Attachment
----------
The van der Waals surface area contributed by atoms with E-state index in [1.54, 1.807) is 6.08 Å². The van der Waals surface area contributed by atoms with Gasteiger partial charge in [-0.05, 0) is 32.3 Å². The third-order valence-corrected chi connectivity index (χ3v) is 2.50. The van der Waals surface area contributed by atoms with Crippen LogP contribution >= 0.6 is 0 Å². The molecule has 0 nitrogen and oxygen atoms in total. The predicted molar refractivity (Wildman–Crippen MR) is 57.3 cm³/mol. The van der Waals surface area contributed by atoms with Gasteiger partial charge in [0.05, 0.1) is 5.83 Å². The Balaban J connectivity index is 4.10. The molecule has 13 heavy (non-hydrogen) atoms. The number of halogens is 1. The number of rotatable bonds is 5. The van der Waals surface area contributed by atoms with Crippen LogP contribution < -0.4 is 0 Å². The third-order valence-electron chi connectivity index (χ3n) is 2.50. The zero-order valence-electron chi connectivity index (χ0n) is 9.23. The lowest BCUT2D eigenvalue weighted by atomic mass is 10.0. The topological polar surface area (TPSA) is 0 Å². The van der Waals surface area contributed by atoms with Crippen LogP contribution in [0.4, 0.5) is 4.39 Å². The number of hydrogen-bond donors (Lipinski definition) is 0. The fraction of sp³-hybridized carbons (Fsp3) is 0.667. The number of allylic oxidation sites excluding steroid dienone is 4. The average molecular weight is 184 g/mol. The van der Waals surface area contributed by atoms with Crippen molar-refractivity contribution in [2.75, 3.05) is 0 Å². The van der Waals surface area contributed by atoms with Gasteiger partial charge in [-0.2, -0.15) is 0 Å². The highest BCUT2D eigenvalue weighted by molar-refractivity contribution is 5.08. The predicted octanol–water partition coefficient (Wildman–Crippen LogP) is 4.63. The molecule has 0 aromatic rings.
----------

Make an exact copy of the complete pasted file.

The van der Waals surface area contributed by atoms with E-state index in [1.54, 1.807) is 6.08 Å². The van der Waals surface area contributed by atoms with Gasteiger partial charge in [-0.05, 0) is 32.3 Å². The third-order valence-corrected chi connectivity index (χ3v) is 2.50. The van der Waals surface area contributed by atoms with Crippen LogP contribution >= 0.6 is 0 Å². The molecule has 0 nitrogen and oxygen atoms in total. The predicted molar refractivity (Wildman–Crippen MR) is 57.3 cm³/mol. The van der Waals surface area contributed by atoms with Gasteiger partial charge in [0.05, 0.1) is 5.83 Å². The Balaban J connectivity index is 4.10. The molecule has 13 heavy (non-hydrogen) atoms. The number of halogens is 1. The number of rotatable bonds is 5. The van der Waals surface area contributed by atoms with Crippen LogP contribution < -0.4 is 0 Å². The third-order valence-electron chi connectivity index (χ3n) is 2.50. The zero-order valence-electron chi connectivity index (χ0n) is 9.23. The lowest BCUT2D eigenvalue weighted by atomic mass is 10.0. The topological polar surface area (TPSA) is 0 Å². The van der Waals surface area contributed by atoms with Crippen LogP contribution in [0.4, 0.5) is 4.39 Å². The number of hydrogen-bond donors (Lipinski definition) is 0. The fraction of sp³-hybridized carbons (Fsp3) is 0.667. The number of allylic oxidation sites excluding steroid dienone is 4. The average molecular weight is 184 g/mol. The van der Waals surface area contributed by atoms with Crippen molar-refractivity contribution in [2.75, 3.05) is 0 Å². The van der Waals surface area contributed by atoms with Gasteiger partial charge in [-0.2, -0.15) is 0 Å². The highest BCUT2D eigenvalue weighted by molar-refractivity contribution is 5.08. The predicted octanol–water partition coefficient (Wildman–Crippen LogP) is 4.63. The molecule has 0 aromatic rings.